Guest Artist: William VerMeulen
Mozart’s horn concerti were written for a close friend Joseph Leutgelb, a hornist who also was a cheese monger. Leutgelb moved from Salzburg to Vienna, where he and Mozart collaborated quite frequently. Often known for his pranks, Mozart often wrote insulting comments in the solo parts, yet it was Leutbelb’s significant mastery of the horn, which led to many passages that were considered impossible to the average musician, played with style and grace. Such examples were stopped notes and low bass notes, not commonly played by many, yet introduced by Leutbelb on the natural, or valveless horn. There was some confusion as to the date of the concerto with reference to the Köchel numbers. Originally, the date was 1783, but research showed it to be 1787. It follows a typical concerto format of fast, slow fast movements.
Often considered his finest symphony, Antonin Dvorak’s masterpiece Symphony no. 7 was an effort to raise the awareness and reputation of Czech composers in the eyes of the Austrian-Germanic world. While an acclaimed composer in his native Prague and America, Dvorak’s melodic and orchestral talents helped demonstrate how folk melodies can add to the splendor of symphonic music loved around the world.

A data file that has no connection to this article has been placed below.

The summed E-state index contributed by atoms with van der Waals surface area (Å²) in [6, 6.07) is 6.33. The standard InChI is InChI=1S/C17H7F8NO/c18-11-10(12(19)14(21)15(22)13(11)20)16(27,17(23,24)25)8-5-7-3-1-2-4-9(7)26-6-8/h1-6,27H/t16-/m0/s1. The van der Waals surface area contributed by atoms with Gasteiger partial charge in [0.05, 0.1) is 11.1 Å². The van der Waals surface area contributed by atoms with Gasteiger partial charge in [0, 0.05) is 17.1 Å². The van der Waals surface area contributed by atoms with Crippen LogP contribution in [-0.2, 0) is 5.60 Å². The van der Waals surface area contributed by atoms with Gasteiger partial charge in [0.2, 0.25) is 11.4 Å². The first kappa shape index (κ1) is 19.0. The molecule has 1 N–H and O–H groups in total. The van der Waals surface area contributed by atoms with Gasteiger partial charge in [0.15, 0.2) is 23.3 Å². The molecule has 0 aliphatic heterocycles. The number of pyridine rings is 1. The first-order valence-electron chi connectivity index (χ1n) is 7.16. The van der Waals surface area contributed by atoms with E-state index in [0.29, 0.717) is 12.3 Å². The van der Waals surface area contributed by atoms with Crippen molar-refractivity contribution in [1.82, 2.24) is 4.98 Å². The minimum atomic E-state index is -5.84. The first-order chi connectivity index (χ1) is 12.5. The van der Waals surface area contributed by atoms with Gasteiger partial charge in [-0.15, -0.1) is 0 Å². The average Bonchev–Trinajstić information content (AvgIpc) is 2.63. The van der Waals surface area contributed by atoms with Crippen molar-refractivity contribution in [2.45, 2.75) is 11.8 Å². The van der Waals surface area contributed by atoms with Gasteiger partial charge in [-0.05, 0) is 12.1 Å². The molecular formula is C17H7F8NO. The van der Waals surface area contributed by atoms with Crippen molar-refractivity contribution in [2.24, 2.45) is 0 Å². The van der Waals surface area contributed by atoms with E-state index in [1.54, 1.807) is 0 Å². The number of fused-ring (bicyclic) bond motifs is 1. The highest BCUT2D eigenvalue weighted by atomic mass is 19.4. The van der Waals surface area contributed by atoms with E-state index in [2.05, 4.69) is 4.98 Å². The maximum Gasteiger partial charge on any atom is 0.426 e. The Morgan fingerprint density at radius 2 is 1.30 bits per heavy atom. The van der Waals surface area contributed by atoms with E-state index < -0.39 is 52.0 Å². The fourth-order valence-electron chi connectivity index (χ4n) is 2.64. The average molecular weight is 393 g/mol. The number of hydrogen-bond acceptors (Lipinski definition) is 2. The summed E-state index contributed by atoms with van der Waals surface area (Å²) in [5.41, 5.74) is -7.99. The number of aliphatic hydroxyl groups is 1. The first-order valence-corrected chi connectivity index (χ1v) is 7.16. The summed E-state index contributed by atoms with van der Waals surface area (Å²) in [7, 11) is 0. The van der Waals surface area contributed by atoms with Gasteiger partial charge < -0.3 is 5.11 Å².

William VerMeulen Bio:
World-renowned soloist. Virtuoso orchestral and chamber musician. Horn teaching guru. These are all descriptions of William VerMeulen, arguably among the most celebrated hornists in the world. Regarded as one of the most influential horn teachers of all time, Mr. VerMeulen is Professor of Horn at the Shepherd School of Music at Rice University, Faculty at Miami’s New World Symphony and Visiting Professor of Horn at the Eastman School of Music. Hailed as “one of today’s superstars of the international brass scene,” William VerMeulen has risen to become America’s leading horn soloist, recitalist and chamber musician.
2 shows: 1pm and 7:30pm